WHEN former football star George Weah won Liberia‘s presidential election in 2017, he promised to make ‘transforming the lives of all Liberians’ the ‘singular mission’ of his presidency.
But as the 53-year-old marked two years in office on January 22, some of the poor and young voters who assured Weah’s landslide victory said their economic woes have worsened under his leadership, with critics laying blame on government incompetence and failure to tackle corruption.
‘I urge the president to listen to the voices of the poor people who made him president today,’ said Mark Williams, 23, who runs a store selling typewriters in the capital, Monrovia.
‘People believed that if we make this man a president he will look after the poor people. He knows what it means to be struggling or to suffer in life,’ he continued, referring to Weah’s birth and childhood in a Monrovia slum before he found international fame as one of the world’s top footballers in the 1990s.
‘We agree that the government took over a broken economy but it has to take on its own responsibility.’
Weah inherited an economy badly hit by a slump in global prices of rubber and iron ore – Liberia’s key export commodities. The Ebola crisis of 2014-2016 exacerbated the economic stagnation in the West African nation, where some 80 percent of the population live on less than $1.25 a day. The president promised to turn the economy around by fighting corruption, increasing foreign investment and creating jobs for the poor.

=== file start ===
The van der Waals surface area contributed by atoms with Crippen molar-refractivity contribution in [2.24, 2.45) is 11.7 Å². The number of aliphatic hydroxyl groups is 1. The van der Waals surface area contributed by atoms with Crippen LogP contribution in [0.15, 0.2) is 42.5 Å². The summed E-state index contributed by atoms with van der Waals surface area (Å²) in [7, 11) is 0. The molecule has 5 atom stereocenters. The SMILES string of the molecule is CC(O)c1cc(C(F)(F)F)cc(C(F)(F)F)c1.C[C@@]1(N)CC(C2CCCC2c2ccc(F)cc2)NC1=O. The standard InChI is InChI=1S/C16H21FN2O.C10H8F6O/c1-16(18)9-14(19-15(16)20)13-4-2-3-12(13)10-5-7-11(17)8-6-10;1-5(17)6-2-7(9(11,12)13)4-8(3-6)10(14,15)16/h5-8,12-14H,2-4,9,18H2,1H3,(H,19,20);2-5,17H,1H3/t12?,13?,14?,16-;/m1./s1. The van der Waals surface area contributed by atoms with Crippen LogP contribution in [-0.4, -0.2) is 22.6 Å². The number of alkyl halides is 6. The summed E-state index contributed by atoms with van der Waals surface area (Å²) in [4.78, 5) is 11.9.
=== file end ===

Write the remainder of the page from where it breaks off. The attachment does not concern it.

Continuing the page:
But two years into his six-year term, he has little to show, according to a Liberian civil society group that tracks Weah’s performance against his pledges.
‘No tangible action’
In a January 20 report, Naymote Partners for Democratic Development said the president had fulfilled only seven of his 92 promises, of which five had been completed during his first year in office. These include revising the national school curriculum, passing a long-awaited land rights law and capping the salaries of senior government officials at $7,800.
Some progress was made on 38 pledges, Naymote said. On the economic front, these included steps to reduce tariffs on basic commodities, upgrades to key infrastructure such as roads and the introduction of loans for small businesses. However, Weah’s government had failed to begin work on 32 promises, the report said.
There were ‘no tangible actions on promises around accountability and anti-corruption,’ the group said, explaining that those pledges included setting new rules to prevent public sector graft and pursuing legal action against companies involved in bid-rigging and other corrupt practices.
As the economy worsened with inflation hitting 30 percent and civil servants reporting months-long delays to salary payments, more than 10,000 people took to the streets in protest last June. Thousands of people rallied once again in Monrovia on January 6, before being dispersed by police using tear gas and water cannon.
The government was also rocked by a scandal in which newly printed Liberian banknotes worth some $100m were reported missing. An investigation later said the allegations were unfounded but revealed the country’s central bank ordered the new currency before seeking permission from the legislature and even after it obtained the necessary approvals, received and paid for more notes than the agreed amount.